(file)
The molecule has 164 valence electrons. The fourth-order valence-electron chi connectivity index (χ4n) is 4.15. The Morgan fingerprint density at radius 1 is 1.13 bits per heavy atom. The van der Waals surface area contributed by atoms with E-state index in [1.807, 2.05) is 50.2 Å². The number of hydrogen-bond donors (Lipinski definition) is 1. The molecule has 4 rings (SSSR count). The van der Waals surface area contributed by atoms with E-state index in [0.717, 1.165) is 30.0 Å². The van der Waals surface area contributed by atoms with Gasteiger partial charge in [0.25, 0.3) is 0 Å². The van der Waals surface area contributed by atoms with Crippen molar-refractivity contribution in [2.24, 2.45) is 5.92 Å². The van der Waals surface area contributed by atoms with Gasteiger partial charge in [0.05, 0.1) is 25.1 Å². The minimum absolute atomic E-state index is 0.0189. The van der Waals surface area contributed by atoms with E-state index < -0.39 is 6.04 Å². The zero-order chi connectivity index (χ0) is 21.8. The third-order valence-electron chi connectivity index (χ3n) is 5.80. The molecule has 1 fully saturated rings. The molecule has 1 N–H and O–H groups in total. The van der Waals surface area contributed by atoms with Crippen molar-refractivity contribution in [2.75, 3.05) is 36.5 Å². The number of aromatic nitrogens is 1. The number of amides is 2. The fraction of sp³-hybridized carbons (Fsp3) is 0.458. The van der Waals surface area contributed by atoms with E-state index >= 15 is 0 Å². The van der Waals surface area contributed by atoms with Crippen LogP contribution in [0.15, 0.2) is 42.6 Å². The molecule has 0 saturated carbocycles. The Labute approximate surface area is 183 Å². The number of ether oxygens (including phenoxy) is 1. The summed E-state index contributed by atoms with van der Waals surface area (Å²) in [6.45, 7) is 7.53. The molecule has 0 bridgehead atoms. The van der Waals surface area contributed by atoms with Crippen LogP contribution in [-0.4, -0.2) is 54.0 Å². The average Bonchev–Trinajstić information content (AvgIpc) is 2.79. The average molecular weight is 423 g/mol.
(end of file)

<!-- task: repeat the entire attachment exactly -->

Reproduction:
The molecule has 164 valence electrons. The fourth-order valence-electron chi connectivity index (χ4n) is 4.15. The Morgan fingerprint density at radius 1 is 1.13 bits per heavy atom. The van der Waals surface area contributed by atoms with E-state index in [1.807, 2.05) is 50.2 Å². The number of hydrogen-bond donors (Lipinski definition) is 1. The molecule has 4 rings (SSSR count). The van der Waals surface area contributed by atoms with E-state index in [0.717, 1.165) is 30.0 Å². The van der Waals surface area contributed by atoms with Gasteiger partial charge in [0.25, 0.3) is 0 Å². The van der Waals surface area contributed by atoms with Crippen molar-refractivity contribution in [2.24, 2.45) is 5.92 Å². The van der Waals surface area contributed by atoms with Gasteiger partial charge in [0.05, 0.1) is 25.1 Å². The minimum absolute atomic E-state index is 0.0189. The van der Waals surface area contributed by atoms with E-state index < -0.39 is 6.04 Å². The zero-order chi connectivity index (χ0) is 21.8. The third-order valence-electron chi connectivity index (χ3n) is 5.80. The molecule has 1 fully saturated rings. The molecule has 1 N–H and O–H groups in total. The van der Waals surface area contributed by atoms with Crippen molar-refractivity contribution in [2.75, 3.05) is 36.5 Å². The number of aromatic nitrogens is 1. The number of amides is 2. The fraction of sp³-hybridized carbons (Fsp3) is 0.458. The van der Waals surface area contributed by atoms with E-state index >= 15 is 0 Å². The van der Waals surface area contributed by atoms with Crippen LogP contribution in [0.15, 0.2) is 42.6 Å². The molecule has 0 saturated carbocycles. The Labute approximate surface area is 183 Å². The number of ether oxygens (including phenoxy) is 1. The summed E-state index contributed by atoms with van der Waals surface area (Å²) in [6.45, 7) is 7.53. The molecule has 0 bridgehead atoms. The van der Waals surface area contributed by atoms with Crippen LogP contribution in [-0.4, -0.2) is 54.0 Å². The average Bonchev–Trinajstić information content (AvgIpc) is 2.79. The average molecular weight is 423 g/mol.